# Chebyshev

Note that log means the natural logarithm

According to Gauss he conjectured this about the distribution of prime numbers when he was a teenager:

${\displaystyle \lim _{x\to \infty }{\frac {\pi (x)}{x/\log(x)}}=1,}$

Definition of ${\displaystyle \pi (x)}$: ${\displaystyle \pi (x)}$ is the function that counts the number of primes less than x.

It is often stated using asymptotic notation:

${\displaystyle \pi (x)\sim {\frac {x}{\log x}}.\!}$

Before getting anywhere near a proof of this we will need a tool called Abel's summation formula.

## Abel's summation formula

Let ${\displaystyle (a_{n})_{n\in \mathbb {N} }}$ be a sequence and let ${\displaystyle f:\mathbb {R} \to \mathbb {R} }$ be a differentiable function such that ${\displaystyle f'}$ is Riemann integrable. If we define

${\displaystyle A(x):=\sum _{1\leq n\leq x}a_{n}}$,

then we have

${\displaystyle \sum _{1\leq n\leq x}a_{n}f(n)=A(x)f(x)-\int _{1}^{x}A(t)f'(t)dt}$.

Don't worry about the Riemann integral. It is simply a formal definition of the integral concept.

Proof: We will prove this by manipulating the left hand side.

By definition we know:

${\displaystyle \sum _{1\leq n\leq x}a_{n}f(n)=\sum _{1\leq n\leq x}(A(n)-A(n-1))f(n)}$

We can write this as two separate sums:

${\displaystyle =\sum _{1\leq n\leq x}A(n)f(n)-\sum _{0\leq n\leq x-1}A(n)f(n+1)=\sum _{1\leq n\leq x}A(n)f(n)-\sum _{1\leq n\leq x-1}A(n)f(n+1)}$

Now we change it back into one sum and separate the last term of the first sum:

${\displaystyle =\sum _{1\leq n\leq x-1}A(n)(f(n)-f(n+1))+A(x)f(x)}$

The difference between two function values is the same as the integral of the derivative for the same interval:

${\displaystyle =\sum _{1\leq n\leq x-1}A(n)\left(-\int _{n}^{n+1}f'(t)dt\right)+A(x)f(x)}$

Because A(n) equals to A(t) in the interval n to n+1(not considering the end points which do not change the value of the integral) we can write it as part of the integral:

${\displaystyle \sum _{1\leq n\leq x}a_{n}f(n)=A(x)f(x)-\int _{1}^{x}A(t)f'(t)dt}$

## Big O notation

The German mathematician Paul Bachmann introduced this notation in the second volume of his work Analytische Zahlentheorie. Edmund Landau who was also a number theorist adopted the notation and introduced related notations which are known as Landau symbols. We can understand the notation by using an example. ${\displaystyle f(x)=O(g(x))}$ because there exist ${\displaystyle c}$ and ${\displaystyle x_{0}}$ such that ${\displaystyle |f(x)|\leq |cg(x)|}$ whenever ${\displaystyle x\leq x_{0}}$. We say ${\displaystyle f(x)}$ is bounded by ${\displaystyle g(x)}$.

## Chebyshev

Pafnuty Chebyshev, a 19th century russian mathematician, used these two concepts in order to prove important theorems on the distribution of prime numbers.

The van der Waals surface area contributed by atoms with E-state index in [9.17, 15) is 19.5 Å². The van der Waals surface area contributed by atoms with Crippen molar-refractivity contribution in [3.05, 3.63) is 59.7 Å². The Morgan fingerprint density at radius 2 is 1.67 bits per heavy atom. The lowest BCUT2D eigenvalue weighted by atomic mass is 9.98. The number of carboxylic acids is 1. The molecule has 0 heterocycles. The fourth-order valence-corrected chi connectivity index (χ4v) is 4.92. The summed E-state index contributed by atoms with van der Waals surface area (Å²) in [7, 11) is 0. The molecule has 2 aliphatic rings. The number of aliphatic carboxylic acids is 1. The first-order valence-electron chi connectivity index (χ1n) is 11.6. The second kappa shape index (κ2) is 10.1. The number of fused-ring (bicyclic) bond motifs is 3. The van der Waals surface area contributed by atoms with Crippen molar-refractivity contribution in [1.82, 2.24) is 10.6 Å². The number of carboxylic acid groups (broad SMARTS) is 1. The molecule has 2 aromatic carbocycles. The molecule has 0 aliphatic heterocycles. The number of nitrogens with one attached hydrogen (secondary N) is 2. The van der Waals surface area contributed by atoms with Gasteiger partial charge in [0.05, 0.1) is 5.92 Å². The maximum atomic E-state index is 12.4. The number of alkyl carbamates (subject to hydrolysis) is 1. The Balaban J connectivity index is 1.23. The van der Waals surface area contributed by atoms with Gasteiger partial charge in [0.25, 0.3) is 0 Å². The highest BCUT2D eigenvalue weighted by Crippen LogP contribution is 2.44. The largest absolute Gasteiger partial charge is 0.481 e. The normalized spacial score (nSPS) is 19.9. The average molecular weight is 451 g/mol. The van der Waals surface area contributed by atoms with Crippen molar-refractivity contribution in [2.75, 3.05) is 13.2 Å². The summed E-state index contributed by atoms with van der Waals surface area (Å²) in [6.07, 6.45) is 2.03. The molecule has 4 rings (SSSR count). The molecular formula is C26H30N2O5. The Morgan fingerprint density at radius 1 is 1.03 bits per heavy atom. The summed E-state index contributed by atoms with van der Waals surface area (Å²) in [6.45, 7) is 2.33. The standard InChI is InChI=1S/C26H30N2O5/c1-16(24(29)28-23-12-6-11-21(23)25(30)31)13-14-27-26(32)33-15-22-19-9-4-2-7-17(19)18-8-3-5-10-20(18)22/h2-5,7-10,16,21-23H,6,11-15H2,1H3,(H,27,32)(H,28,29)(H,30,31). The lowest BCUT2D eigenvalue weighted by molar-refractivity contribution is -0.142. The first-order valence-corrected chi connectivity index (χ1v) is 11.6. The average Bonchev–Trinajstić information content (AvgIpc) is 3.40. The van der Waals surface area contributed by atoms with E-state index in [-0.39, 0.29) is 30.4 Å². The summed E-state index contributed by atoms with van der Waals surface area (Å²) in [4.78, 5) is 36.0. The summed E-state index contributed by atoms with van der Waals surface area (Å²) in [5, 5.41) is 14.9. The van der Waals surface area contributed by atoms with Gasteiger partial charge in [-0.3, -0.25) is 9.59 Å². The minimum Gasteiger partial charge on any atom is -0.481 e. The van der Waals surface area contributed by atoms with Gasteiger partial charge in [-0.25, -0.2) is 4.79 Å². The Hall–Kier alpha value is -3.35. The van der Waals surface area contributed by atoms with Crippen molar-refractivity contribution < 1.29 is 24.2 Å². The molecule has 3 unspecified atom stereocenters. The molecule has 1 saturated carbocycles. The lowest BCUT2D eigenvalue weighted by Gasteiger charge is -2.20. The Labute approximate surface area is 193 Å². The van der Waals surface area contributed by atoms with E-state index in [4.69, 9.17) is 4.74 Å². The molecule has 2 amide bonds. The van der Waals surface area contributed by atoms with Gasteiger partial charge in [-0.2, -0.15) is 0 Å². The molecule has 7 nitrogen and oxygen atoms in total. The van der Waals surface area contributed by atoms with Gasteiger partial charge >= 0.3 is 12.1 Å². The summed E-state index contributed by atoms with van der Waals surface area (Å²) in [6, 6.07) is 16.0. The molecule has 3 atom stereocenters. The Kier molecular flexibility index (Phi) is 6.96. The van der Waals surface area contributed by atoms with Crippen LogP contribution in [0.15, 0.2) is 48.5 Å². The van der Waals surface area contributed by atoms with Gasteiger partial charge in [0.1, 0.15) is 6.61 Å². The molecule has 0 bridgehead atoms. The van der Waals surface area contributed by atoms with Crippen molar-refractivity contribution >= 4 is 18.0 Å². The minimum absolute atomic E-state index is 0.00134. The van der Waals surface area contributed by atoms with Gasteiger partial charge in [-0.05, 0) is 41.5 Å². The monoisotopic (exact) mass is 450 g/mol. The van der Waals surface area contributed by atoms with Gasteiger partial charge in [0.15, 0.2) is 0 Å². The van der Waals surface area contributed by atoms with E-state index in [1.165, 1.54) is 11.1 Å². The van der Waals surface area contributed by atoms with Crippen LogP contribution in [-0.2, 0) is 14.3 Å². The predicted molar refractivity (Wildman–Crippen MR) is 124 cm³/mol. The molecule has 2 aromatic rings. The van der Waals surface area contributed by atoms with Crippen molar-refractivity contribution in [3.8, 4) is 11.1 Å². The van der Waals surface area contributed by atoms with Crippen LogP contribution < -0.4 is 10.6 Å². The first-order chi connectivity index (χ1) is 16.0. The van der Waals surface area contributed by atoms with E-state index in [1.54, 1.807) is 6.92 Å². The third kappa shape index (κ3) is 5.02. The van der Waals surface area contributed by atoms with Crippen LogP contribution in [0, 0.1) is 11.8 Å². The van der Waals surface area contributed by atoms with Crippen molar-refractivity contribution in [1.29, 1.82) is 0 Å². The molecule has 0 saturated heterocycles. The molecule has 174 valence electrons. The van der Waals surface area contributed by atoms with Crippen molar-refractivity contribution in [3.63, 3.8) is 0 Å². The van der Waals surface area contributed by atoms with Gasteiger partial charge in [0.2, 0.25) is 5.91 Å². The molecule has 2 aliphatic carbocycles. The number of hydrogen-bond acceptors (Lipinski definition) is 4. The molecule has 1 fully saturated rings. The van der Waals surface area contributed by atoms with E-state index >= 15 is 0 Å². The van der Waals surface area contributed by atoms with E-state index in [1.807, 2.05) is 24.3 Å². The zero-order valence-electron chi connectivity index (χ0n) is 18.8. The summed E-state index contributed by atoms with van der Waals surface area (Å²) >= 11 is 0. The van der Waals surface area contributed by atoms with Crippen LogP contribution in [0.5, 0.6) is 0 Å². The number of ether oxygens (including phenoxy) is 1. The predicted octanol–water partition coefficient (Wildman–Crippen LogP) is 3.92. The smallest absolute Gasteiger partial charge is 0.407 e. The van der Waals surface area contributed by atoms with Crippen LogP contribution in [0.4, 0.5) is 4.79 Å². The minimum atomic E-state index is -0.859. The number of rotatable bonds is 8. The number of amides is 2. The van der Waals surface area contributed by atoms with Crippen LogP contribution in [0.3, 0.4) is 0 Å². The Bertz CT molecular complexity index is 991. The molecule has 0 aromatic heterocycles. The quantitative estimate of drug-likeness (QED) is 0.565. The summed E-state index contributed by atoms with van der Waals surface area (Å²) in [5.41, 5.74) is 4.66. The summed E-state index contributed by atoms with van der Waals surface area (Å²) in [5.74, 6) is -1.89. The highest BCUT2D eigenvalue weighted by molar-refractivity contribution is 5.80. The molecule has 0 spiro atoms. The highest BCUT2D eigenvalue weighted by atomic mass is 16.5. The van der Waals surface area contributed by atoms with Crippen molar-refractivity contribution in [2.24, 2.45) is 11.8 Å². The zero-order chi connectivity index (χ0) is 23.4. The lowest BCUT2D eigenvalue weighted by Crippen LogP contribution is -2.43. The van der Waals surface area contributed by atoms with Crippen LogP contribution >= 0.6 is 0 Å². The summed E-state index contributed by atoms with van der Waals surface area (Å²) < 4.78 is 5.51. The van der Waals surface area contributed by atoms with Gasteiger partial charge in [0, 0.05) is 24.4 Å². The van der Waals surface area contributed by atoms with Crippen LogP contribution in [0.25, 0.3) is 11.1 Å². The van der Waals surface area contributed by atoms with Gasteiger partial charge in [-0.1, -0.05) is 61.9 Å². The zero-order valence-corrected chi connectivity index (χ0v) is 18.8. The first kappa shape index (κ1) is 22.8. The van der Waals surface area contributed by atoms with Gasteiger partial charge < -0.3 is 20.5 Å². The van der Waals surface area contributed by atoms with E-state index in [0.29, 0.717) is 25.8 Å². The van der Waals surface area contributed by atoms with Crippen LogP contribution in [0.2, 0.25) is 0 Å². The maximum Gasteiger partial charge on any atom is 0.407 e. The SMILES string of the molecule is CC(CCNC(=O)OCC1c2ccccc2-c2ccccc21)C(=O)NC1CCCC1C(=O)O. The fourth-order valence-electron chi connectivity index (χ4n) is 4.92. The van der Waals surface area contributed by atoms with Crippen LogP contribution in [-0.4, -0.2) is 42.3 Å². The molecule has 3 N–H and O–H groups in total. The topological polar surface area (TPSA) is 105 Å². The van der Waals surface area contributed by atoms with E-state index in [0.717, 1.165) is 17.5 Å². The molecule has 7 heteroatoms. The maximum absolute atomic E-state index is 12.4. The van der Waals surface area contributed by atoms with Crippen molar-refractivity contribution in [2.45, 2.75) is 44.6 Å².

### von Mangoldt function

Definition of ${\displaystyle \Lambda (x)}$: ${\displaystyle \Lambda (n)}$ is known as the von Mangoldt function. It is defined as :

${\displaystyle \Lambda (n)={\begin{cases}\log p&{\text{if }}n=p^{k}{\text{ for some prime }}p{\text{ and integer }}k\geq 1,\\0&{\text{otherwise.}}\end{cases}}}$

One important property of this function follows from the fundamental theorem of arithmetic:

${\displaystyle \log(n)=\sum _{d\mid n}\Lambda (d)}$

The summatory function is called the Chebyshev function it is denoted by ${\displaystyle \psi (x)}$

### Applying Abel's lemma

We are going to apply Abel's lemma to ${\displaystyle \sum _{n\leq x}\log(n)}$. The reason we apply it to this particular function is it is a differentiable function that has got a relationship to prime numbers via the von Mangoldt function. Applying Abel's lemma for a_n = 1 and f(x) = \log(x) we get:

${\displaystyle \sum _{n\leq x}\log(n)=[x]*\log(x)-\int _{1}^{x}{\frac {[t]}{t}}dt}$

[x] is the greatest integer function of x. The difference between [x] and x is less than 1 We therefore have:

${\displaystyle \sum _{n\leq x}\log(n)=(x+O(1))*\log(x)-\int _{1}^{x}{\frac {t+O(1)}{t}}dt}$

${\displaystyle \sum _{n\leq x}\log(n)=x\log(x)+O(\log(x))-x+1-\int _{1}^{x}{\frac {O(1)}{t}}dt}$

${\displaystyle \sum _{n\leq x}\log(n)=x\log(x)+O(\log(x))-x+1+O(\log(x))}$

As 1 and O(log(x)) are bounded by log(x) we finally have:

${\displaystyle \sum _{n\leq x}\log(n)=x\log(x)-x+O(\log(x))}$

### Returning to the von Mangoldt funtion

The connection to the von Mangoldt function goes as follows:

${\displaystyle \sum _{n\leq x}\log(n)=\sum _{n\leq x}\sum _{d\mid n}\Lambda (d)=\sum _{d\leq x}\Lambda (d)\sum _{n\leq x;d\mid n}1=\sum _{d\leq x}\Lambda (d)*({\frac {x}{d}}+O(1))}$